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Temperament Corner March/April

Updated: May 14, 2023




THE IMPORTANCE OF HELPING PARENTS BECOME AWARE OF THE NEED FOR THEIR MELANCHOLY YOUTH TO GO THROUGH THE GRIEVING PROCESS OVER THE LOSS OF A SURFACE AND/OR DEEP RELATIONSHIP.


Proverbs 22:6 tells us to: “Train up a child in the way he should go: and when he is old, he will not depart from it.”

This includes teaching them about death and dying.


Since COVID-19 struck in 2020 all over the world, the youth and adults have been deeply affected by the deaths that have occurred, such as the loss of parents, grandparents, and friends.


Sometimes parents can become so engulfed in their grief over the death of a spouse, parent, or friend that they do not realize their children are also grieving.


Now, more than ever, we, as Christian counselors, need to help the parents become aware that when there is a death in the family or of a close friend, their youth will also be grieving.


The parents must also understand that if they have several youths, each youth will handle their grief differently, as each youth will usually have a different temperament.


Webster II defines grief as “Deep sadness as that caused by bereavement.”


The Five Steps to Grief: Denial, anger, bargaining, depression, and acceptance.


If the Melancholy youth does not receive help to understand and move through the grieving process, they may become stuck in the anger stage. This anger can be directed toward God, their parents, and/or others.


We will review the Inclusion, Control, and Affection areas of the Melancholy youth.




MELANCHOLY YOUTH IN INCLUSION



REVIEWING GODLY WAYS, PARENTS CAN HELP THEIR MELANCHOLY YOUTH IN INCLUSION WORK THROUGH THE GRIEVING PROCESS.


Brief description of some of the tendencies of the Melancholy Youth in Inclusion:


Low self-esteem, and, at times, can “appears arrogant,” withdrawn/loner, suicidal, perfectionist, genius-prone, distrustful, faithful/loyal friend, fears rejection, lives in their mind/moody, critical, fears economic failure, creative/artistic, thirst for knowledge/ information and understands tasks and systems.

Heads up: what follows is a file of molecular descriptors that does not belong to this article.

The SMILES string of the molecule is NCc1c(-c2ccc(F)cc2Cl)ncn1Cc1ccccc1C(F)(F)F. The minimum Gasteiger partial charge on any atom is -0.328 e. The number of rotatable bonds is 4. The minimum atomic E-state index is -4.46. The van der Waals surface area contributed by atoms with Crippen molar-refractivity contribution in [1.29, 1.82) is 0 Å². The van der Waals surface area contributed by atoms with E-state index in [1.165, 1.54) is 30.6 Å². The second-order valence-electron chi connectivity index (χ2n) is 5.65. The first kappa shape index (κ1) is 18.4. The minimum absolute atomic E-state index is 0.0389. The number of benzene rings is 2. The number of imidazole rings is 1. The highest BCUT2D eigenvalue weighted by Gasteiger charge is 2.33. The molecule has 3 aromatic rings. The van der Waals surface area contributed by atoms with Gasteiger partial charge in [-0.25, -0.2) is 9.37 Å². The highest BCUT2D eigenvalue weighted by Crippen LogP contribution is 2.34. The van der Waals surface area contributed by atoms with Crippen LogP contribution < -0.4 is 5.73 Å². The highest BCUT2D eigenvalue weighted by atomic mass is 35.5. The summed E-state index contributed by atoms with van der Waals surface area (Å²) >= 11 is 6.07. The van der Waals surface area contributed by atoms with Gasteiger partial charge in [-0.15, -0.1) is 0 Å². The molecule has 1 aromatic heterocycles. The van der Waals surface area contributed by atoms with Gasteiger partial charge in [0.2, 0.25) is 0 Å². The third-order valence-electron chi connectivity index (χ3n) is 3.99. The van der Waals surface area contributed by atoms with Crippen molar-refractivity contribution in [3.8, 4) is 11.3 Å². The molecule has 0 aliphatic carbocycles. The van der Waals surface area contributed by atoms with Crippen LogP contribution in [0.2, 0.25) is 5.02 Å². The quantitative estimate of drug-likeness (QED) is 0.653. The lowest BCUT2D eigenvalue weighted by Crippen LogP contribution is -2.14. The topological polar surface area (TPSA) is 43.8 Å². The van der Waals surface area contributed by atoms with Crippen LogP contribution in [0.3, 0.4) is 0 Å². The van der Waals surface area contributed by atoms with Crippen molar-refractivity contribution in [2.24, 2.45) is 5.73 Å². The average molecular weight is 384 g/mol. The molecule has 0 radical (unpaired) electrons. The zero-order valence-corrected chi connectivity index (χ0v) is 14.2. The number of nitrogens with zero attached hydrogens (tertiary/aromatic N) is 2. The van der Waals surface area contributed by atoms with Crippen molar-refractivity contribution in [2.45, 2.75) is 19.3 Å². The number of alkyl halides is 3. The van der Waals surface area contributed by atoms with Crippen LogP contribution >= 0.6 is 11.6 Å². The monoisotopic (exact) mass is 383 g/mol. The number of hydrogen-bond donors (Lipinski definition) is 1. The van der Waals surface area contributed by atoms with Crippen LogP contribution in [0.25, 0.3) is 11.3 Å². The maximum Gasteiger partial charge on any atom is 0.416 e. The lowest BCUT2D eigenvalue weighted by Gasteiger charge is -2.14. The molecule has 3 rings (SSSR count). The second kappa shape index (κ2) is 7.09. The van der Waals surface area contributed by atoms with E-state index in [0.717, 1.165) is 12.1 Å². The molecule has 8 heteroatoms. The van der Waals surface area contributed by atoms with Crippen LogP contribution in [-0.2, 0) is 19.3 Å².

Regarding the death of a relationship, the Melancholy youth may tend not to want to open up and talk about death; however, they will tend to dwell on it and replay everything over and over again in their mind. This will tend to cause them to spiral downward and become depressed, moody, and angry.


Since they are task-oriented, they may appear to go about their daily tasks without acknowledging the death of a friend, and others will tend to think that they were not affected by this death. This is because they do not feel comfortable sharing their feelings as they are very private and may be afraid that people will think there is something wrong with them if they share their feelings.


They tend to feel more comfortable doing tasks for the deceased’s family. They tend to feel uncomfortable going to the funeral home or memorial services as they can’t relate to the emotional aspect of people grieving, hugging, and crying. They do not know how to comfort them as they are hurting themselves.


Since the Melancholy youth in Inclusion tends not to share their thoughts, they may harbor anger towards the deceased because they do not want to lose them.



HOW CAN PARENTS HELP THE MELANCHOLY YOUTH IN INCLUSION MOVE THROUGH THE GRIEVING PROCESS?


FIRST: They need to be aware that they are grieving and that their youth will also be grieving.


SECOND: They should share with their youth that they are grieving and that grieving is okay. Grieving is a normal emotion, not a sign of weakness.


THIRD: They need to know the depth of the Melancholy youth’s grief. They can initiate a conversation and encourage them to open up and share their thoughts.


FOURTH: They also need to understand that this Melancholy youth is a deep thinker and may try to overanalyze why the person died and left them; therefore, they need to have someone to talk to for them to process their thoughts and deal with their anger.


FIFTH: They need to know they can also make an appointment with one of our temperament counselors for their youth. The temperament counselor will then generate an APS report on the youth and counsel them according to their temperament.



MELANCHOLY YOUTH IN CONTROL



REVIEWING GODLY WAYS PARENTS CAN HELP THEIR MELANCHOLY YOUTH IN CONTROL WORK THROUGH THE GRIEVING PROCESS.


Brief description of some of the tendencies of the Melancholy Youth In Control:



Task-oriented, Independent, fears the unknown, rebels against authority, rigid, inflexible, fears failure, good at making decisions in their known area, good leadership abilities in their known areas.


Regarding the death of a relationship, the Melancholy youth may tend to not want to open up and talk about this death as they want to have time to deal with their loss in their own way.


Since they tend to have the fear of the unknown, they will need time to figure out how they can adjust to getting along without them.